The abnormal activation of D1R/Shp-2 complex involved in levodopa-induced dyskinesia in 6-hydroxydopamine-lesioned Parkinson’s rats
Authors Wu N, Wan Y, Song L, Qi C, Liu Z, Gan J
Received 15 January 2018
Accepted for publication 2 May 2018
Published 5 July 2018 Volume 2018:14 Pages 1779—1786
Checked for plagiarism Yes
Review by Single-blind
Peer reviewer comments 3
Editor who approved publication: Professor Wai Kwong Tang
Na Wu, Ying Wan, Lu Song, Chen Qi, Zhenguo Liu, Jing Gan
Department of Neurology, Xinhua Hospital, Shanghai Jiao Tong University School of Medicine, Shanghai 200092, China
Background: Levodopa-induced dyskinesia (LID) is a troublesome problem in the treatment of Parkinson’s disease (PD). The mechanisms of LID are still mysterious. Recently, the interaction between Shp-2 and D1 dopamine receptor (D1R) has been identified to be indispensable in the D1R-mediated extracellular signal-regulated kinases 1 and 2 (ERK1/2) activation and the occurrence of LID. However, the role of Shp-2 in the D1R-mediated signaling pathway of dyskinetic rat models is not fully clear. We designed this study with the purpose of exploring the role of D1R/Shp-2 complex in the D1R-mediated signaling pathway in the occurrence of LID.
Materials and methods: The 6-hydroxydopamine (6-OHDA) was injected unilaterally to produce the rat models of PD. Successful PD rat models were randomly divided into three groups to receive the treatment with L-3,4-dihydroxyphenylalanine (L-DOPA) + benserazide, L-DOPA + benserazide + D1R antagonist (SCH23390) or D1R agonist (SKF38393). Abnormal involuntary movements were assessed in different groups during the treatment. The interaction between D1R and Shp-2 was confirmed in the sham and LID rats through the methods of coimmunoprecipitation. In addition, the levels of p-Shp-2, p-ERK1/2 and p-mTOR were determined by Western blot in different groups.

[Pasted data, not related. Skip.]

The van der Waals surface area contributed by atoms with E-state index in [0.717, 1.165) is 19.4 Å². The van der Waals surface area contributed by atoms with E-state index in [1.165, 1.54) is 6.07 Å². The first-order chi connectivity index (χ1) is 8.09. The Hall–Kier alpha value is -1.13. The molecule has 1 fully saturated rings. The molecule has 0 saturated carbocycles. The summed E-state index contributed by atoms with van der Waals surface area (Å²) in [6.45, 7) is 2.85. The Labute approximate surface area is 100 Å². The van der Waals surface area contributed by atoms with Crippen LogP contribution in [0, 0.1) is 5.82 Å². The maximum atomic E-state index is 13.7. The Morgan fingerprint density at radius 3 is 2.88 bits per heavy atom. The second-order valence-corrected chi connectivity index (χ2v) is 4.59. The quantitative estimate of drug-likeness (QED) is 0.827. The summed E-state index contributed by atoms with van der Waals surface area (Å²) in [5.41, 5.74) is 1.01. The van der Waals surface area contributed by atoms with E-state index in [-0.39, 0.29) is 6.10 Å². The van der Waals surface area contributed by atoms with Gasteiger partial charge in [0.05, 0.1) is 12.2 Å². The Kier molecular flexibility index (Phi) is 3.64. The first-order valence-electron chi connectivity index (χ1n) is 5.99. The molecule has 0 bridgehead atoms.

Results: After the treatment with L-DOPA + benserazide for 22 days, PD rats presented with dyskinesia. D1R agonist, SKF38393, induced similar involuntary movements in PD rats. In contrast, the dyskinetic movements were not induced by coadministration of L-DOPA + D1R antagonist (SCH23390). The interaction between D1R and Shp-2 in the normal rats was kept stable after the long-term use of L-DOPA. Moreover, we found that the pulsatile levodopa administration induced hyperphosphorylation of Shp-2, ERK1/2 and mTOR, while the coadministration of L-DOPA and D1R antagonist, SCH23390, did not induce the hyperphosphorylation of these proteins.
Conclusion: These data verified the existence of D1R/Shp-2 complex and its crucial role in the D1R-mediated signaling pathway in dyskinetic rats. Focus on the D1R/Shp-2 complex might be a potential treatment of LID in the future.
Keywords: Parkinson’s disease, dyskinesia, levodopa, D1 receptors, Shp-2
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